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The aim of this study was to evaluate the clinical and radiographic results of cementless acetabular revision with deep frozen morsellised allografts. Sixty-one patients (65 hips) underwent acetabular revision using cementless components and deep frozen morsellised allografts. Fifty-seven hips (53 patients) were reviewed at a mean of 105.1 months (range 72–180 months) after revision. The study group included 29 males and 24 females with a mean age of 46.4 years. One cup underwent further revision for aseptic loosening and two were defined as radiographic failures. The mean time for allograft incorporation was 12.5 months (range 6–24 months) after index surgery. The mean Harris hip score of the patients improved from 61.1 points preoperatively to 91.6 points postoperatively. Linear and cavitary osteolysis was observed in two and 12 hips, respectively. The acetabular revision using cementless components with deep frozen morsellized allografts provides favourable clinical and radiographic results, although the initial disease and age may adversely affect the outcomes.
L’objectif de cette étude est d’évaluer les résultats cliniques et radiographiques de la chirurgie de révision acétabulaire associant allogreffes morcelées, cryoconservées. Matériel et méthode : 61 patients (65 hanches) ont bénéficié d’une reprise avec cupule sans ciment et allogreffes morcelées cryoconservées. 57 hanches (53 patients) ont été revues en moyenne à 105,1 mois (de 72 à 180 mois) après la révision. Ce groupe comprend 29 hommes et 24 femmes avec un âge moyen de 46,4 ans. Résultats : une cupule a nécessité une nouvelle reprise pour un descellement aseptique et 2 ont été cataloguées comme échec sur le plan radiographique. Le temps moyen de l’incorporation de l’allogreffe a été de 12,5 mois (entre 6 et 24 mois), le score moyen de Harris de ces patients s’est amélioré de 61,1 points en préopératoire à 91,6 points en postopératoire. Des ostéolyses linéaires et cavitaires ont été observées respectivement sur 2 et 12 hanches. Conclusions : la technique de révision acétabulaire utilisant un composant non cimenté avec des greffes morcellées cryoconservées permet d’obtenir des résultats cliniques et radiographiques fiables néanmoins, la pathologie initiale et l’âge des patients peuvent avoir des effets négatifs sur l’évolution.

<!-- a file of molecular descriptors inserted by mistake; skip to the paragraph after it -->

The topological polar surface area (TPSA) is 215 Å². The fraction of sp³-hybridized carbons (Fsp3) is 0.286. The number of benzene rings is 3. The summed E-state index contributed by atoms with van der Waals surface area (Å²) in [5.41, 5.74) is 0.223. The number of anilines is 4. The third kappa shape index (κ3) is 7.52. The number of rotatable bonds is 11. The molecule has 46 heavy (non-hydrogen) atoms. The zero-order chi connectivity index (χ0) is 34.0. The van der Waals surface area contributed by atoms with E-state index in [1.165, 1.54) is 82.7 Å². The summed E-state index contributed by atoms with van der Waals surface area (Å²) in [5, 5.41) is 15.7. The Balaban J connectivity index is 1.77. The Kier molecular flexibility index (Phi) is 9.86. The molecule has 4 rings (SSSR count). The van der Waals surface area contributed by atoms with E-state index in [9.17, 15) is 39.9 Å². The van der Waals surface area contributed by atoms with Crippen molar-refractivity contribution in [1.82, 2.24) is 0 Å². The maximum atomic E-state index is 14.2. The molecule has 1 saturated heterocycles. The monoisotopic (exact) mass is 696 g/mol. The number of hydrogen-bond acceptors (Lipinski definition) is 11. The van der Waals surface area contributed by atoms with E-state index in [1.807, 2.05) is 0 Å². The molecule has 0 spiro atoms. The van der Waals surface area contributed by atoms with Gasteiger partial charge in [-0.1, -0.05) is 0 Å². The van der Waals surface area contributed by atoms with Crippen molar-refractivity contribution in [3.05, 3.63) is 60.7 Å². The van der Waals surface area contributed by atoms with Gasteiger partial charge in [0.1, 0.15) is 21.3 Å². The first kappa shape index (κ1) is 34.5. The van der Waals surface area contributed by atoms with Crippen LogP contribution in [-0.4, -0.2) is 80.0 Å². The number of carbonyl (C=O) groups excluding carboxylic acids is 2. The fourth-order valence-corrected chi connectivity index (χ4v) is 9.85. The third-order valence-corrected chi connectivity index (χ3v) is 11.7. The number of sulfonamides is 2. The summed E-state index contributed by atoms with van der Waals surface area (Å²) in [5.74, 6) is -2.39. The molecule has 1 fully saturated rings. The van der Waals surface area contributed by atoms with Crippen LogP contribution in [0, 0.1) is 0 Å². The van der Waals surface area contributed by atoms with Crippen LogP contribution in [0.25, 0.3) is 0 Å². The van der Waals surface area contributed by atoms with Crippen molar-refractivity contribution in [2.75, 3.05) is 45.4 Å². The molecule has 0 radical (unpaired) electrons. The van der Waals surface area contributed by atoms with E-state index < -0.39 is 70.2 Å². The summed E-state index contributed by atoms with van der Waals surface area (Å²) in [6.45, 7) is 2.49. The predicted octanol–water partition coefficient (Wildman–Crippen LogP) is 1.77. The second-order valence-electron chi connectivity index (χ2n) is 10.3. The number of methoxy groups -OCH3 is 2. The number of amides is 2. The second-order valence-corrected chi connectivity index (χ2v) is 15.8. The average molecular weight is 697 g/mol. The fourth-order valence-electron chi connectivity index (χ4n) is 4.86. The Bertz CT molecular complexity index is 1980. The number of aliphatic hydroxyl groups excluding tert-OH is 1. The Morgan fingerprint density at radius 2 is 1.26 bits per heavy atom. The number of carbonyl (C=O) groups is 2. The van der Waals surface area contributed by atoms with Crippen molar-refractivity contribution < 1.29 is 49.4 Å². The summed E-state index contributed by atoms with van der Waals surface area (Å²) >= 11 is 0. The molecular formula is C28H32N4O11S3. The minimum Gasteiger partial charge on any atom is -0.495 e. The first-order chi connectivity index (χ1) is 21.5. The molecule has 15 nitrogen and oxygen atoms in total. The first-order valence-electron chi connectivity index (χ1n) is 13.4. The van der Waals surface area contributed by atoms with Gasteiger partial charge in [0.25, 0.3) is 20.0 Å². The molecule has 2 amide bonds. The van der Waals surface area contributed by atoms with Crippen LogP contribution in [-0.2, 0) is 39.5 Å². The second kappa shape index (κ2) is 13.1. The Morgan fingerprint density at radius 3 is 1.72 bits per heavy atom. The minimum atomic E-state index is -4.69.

After total hip arthroplasty (THA), the loosening process of acetabular components often results in a cavitary defect, and in more serious cases, a combined defect will also develop. The best approach for the reconstruction of acetabular defects remains controversial. Cemented cups may not be optimal for acetabular revision because bone defects make mechanical setting difficult and the eburnated surface makes anchoring the bone cement difficult [1–3]. Although the cementless cup can prevent abnormal tissue reaction to cement in acetabular revision , the Norwegian Arthroplasty Register reported that failure rates were highest in acetabular revisions performed with cementless cups . Bone transplantation contributes to the success of acetabular revision arthroplasty by restoring acetabular bone defects and stabilising prosthetic fixation ; however, the reported rate of mechanical failure of acetabular cups is high, with failure rates between 32% and 66% at 5.9 to 16 years [6–8].
This study reports the clinical and radiographic results of a mid- to long-term study of acetabular revision using deep frozen morsellised allografts and cementless cups.
Between April 1995 and December 1999, 61 patients (65 hips) underwent acetabular revision arthroplasty with deep frozen morsellised allografts and cementless hemispherical acetabular cups. Of the original 61 patients (65 hips), eight patients’ data were excluded because of loss of follow-up (n=5) and death (n=3). The remaining 53 patients (57 hips; 29 men, 24 women) were reviewed at a mean follow-up time of 105.1 months (range 72–180 months). The mean age of patients at the index revision surgery was 46.4 years (range 24–75 years). The diagnosis at the time of the primary arthroplasty was avascular osteonecrosis of femoral head in 24 hips (42.1%), secondary osteoarthritis in 17 hips (29.8%), primary osteoarthritis in six hips (10.5%), ankylosing spondylithisis (AS) in seven hips (12.3%), and fracture of the femoral neck in three hips (5.3%). In primary arthroplasty, a cemented acetabular component was inserted in 37 hips (64.9%) and a cementless acetabular component in 20 hips (35.1%). The mean interval between the primary arthroplasty and revision was 120.8 months (range 22–268 months). The causes for revision were aseptic loosening in 51 hips, septic loosening in three hips, and polyethylene liner displacement with severe periacetabular osteolysis in three hips. On the basis of preoperative and immediate postoperative pelvic radiographs and the surgical notes, acetabular bone defects were classified according to the American Academy of Orthopaedic Surgeons’ (AAOS) system . The deficiency was categorised as type II (cavitary defect) in 42 hips (73.7%) and type III (combined defect) in 15 hips (26.3%) in this series.